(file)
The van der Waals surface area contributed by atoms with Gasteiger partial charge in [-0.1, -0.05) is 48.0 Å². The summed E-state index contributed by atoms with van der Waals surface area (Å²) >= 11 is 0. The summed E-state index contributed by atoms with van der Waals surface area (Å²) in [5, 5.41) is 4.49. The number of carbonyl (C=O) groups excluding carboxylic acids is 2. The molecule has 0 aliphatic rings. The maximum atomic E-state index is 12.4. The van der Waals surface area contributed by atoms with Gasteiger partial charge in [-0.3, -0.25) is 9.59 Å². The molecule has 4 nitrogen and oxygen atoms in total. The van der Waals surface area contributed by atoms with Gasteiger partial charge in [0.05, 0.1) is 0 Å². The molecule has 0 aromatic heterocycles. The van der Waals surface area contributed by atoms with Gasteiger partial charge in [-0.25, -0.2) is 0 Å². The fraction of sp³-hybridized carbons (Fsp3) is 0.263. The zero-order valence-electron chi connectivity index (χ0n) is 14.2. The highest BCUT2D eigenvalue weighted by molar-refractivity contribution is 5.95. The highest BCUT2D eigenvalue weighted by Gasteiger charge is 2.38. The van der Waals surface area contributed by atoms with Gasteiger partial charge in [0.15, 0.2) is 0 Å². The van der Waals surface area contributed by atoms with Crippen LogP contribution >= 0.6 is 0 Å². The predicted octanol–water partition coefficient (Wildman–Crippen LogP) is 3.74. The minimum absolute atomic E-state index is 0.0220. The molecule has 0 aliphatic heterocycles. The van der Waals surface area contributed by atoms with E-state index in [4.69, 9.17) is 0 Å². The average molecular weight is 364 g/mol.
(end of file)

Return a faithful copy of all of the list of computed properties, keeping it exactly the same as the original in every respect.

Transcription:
The van der Waals surface area contributed by atoms with Gasteiger partial charge in [-0.1, -0.05) is 48.0 Å². The summed E-state index contributed by atoms with van der Waals surface area (Å²) >= 11 is 0. The summed E-state index contributed by atoms with van der Waals surface area (Å²) in [5, 5.41) is 4.49. The number of carbonyl (C=O) groups excluding carboxylic acids is 2. The molecule has 0 aliphatic rings. The maximum atomic E-state index is 12.4. The van der Waals surface area contributed by atoms with Gasteiger partial charge in [-0.3, -0.25) is 9.59 Å². The molecule has 4 nitrogen and oxygen atoms in total. The van der Waals surface area contributed by atoms with Gasteiger partial charge in [0.05, 0.1) is 0 Å². The molecule has 0 aromatic heterocycles. The van der Waals surface area contributed by atoms with Gasteiger partial charge in [-0.25, -0.2) is 0 Å². The fraction of sp³-hybridized carbons (Fsp3) is 0.263. The zero-order valence-electron chi connectivity index (χ0n) is 14.2. The highest BCUT2D eigenvalue weighted by molar-refractivity contribution is 5.95. The highest BCUT2D eigenvalue weighted by Gasteiger charge is 2.38. The van der Waals surface area contributed by atoms with Gasteiger partial charge in [0.15, 0.2) is 0 Å². The van der Waals surface area contributed by atoms with Crippen LogP contribution >= 0.6 is 0 Å². The predicted octanol–water partition coefficient (Wildman–Crippen LogP) is 3.74. The minimum absolute atomic E-state index is 0.0220. The molecule has 0 aliphatic heterocycles. The van der Waals surface area contributed by atoms with E-state index in [4.69, 9.17) is 0 Å². The average molecular weight is 364 g/mol.